When Asia formed in the early 80’s, they were looked upon as a supergroup, rightfully so. John Wetton (bass, lead vocals – King Crimson, Uriah Heep), Steve Howe (guitars – Yes), Geoff Downes (keyboards – Yes, The Buggles) and Carl Palmer (drums – Emerson Lake & Palmer) scored a multi million seller with their self titled debut from 1982 and the mega hit “Heat Of The Moment”, but after the way more commercial and poppy Alpha (1983) failed to match guitar player Steve Howe’s musical expectations, he found it best to leave the band an concentrate on his new (and to be short-lived) project GTR with ex – Genesis guitar player Steve Hackett. After that Asia became an unemployment agency for musicians, with multiple line up changes with every album. The fact the original members weren’t the best of friends – in the end only Geoff Downes was an original member of the band – made it a bit of an eyebrow raiser when the band decided to reunite in 2008 and released a surprisingly good reunion album in Phoenix. What was even more surprising was that the original line up stayed together for five years and three albums – Omega (2010) and XXX (2012) – before Howe once again decided to leave and concentrate on Yes. But this time there was no bad blood involved. The band recruited young Sam Coulson, born in 1987 and half the age of the rest of the members, as Howe’s replacement and now it’s time for Coulson to debut as Asia’s new member on record. I was curious of if Coulson had made a change in the sound for the band or if he would just be a hired hand, playing what he’s told.
I saw the band play at Sweden Rock Festival last year and to be honest, the kid sounded great but he looked a bit misplaced – the young kid and the three grandpa’s, but sound wise there wasn’t much changed. Maybe a bit heavier, but I’m not sure that had anything to do with Coulson’s involvement. “Valkyries” that opens the album is a winner, sounds like classic Asia, only a little more on the progressive pop side. Ironically enough, that’s probably the way Steve Howe would have liked things to sound. The title track is great and has all the ingredients of a classic Asia tune, “The Closer I Get” is a great ballad with a big chorus, “Nyctophobia” is very good AOR / pop, Asia style and “Heaven Help Me Now” has a really catchy melody, but it’s also progressive. “I Would Die For You” might not be the usual sounding Asia, but it is a big AOR rocker and it will probably go down well live and the same can be said of “Til We Meet Again”, a straight forward AOR tune that has more in common with a band like FM, than Asia. That said, it is a brilliant track. On the minus side we have “Russian Dolls”, a song that maybe could have evolved into something cool, but the way it’s presented here, it just goes nowhere.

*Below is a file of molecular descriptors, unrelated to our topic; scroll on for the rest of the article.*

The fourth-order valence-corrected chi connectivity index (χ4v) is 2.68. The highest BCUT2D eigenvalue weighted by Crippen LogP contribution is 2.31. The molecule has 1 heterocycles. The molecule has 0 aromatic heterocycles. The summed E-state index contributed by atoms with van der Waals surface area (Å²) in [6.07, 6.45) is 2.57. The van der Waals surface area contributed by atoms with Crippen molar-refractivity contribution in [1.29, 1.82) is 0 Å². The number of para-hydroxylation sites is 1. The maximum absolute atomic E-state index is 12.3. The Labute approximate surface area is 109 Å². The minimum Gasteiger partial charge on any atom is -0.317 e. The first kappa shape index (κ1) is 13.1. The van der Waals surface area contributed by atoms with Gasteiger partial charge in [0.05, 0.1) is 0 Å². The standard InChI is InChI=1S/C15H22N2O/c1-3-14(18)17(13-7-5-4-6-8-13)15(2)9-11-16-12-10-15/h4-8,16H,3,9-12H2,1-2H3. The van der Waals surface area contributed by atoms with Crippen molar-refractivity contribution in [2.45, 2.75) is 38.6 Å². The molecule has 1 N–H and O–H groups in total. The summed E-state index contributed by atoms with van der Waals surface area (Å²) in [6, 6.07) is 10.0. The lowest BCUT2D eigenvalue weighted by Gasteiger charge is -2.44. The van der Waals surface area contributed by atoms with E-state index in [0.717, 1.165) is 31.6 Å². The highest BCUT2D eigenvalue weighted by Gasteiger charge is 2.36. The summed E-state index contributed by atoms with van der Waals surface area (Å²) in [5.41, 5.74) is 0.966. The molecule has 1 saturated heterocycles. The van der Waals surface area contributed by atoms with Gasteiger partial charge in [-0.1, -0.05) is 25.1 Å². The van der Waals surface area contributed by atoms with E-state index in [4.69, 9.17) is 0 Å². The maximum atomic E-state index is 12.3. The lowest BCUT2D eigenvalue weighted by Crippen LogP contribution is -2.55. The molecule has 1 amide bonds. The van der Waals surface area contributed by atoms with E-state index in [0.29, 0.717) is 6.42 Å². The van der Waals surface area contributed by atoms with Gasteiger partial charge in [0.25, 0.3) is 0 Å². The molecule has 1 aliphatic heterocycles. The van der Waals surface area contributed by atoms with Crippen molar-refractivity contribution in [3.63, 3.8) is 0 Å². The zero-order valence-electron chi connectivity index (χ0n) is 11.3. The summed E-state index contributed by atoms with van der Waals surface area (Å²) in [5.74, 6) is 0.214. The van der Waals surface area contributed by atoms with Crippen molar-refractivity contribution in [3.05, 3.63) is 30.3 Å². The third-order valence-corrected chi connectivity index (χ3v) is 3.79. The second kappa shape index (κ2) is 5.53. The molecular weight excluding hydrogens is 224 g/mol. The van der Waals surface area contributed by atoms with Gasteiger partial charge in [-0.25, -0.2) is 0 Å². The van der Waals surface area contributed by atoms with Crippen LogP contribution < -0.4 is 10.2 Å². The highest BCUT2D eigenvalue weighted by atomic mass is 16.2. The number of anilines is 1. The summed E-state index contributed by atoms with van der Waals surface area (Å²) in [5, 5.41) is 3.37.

Ironically enough, Asia has with Gravitas made their strongest album since the reunion, without Howe in the band, but my guess it’s just by coincidence as the all the songs are written by John Wetton and Geoff Downes, which has more or less been the case since the original band reunited. Fact is, this was the case in the beginning as well. As for young Coulson, he does what he’s been hired for – to play guitar and make sure he doesn’t change the sound of the band. Coulson might not be no Steve Howe, but he is a very good player and he makes sure that this sounds like Asia. My guess is that if you’re into Asia, you’ll like this as the songs are strong and the production is clean, smooth and commercial, just the way Asia has always sounded. Thumbs up!
Jon Wilmenius (7/10)
3. The Closer I Get
5. Russian Dolls
6. Heaven Help Me
7. I Would Die For You
8. Joe DiMaggio’s Glove
9. Till We Meet Again
10. The Closer I Get To You (Acoustic)
11. Joe DiMaggio’s Glove (Acoustic)
12. Russian Dolls (Acoustic)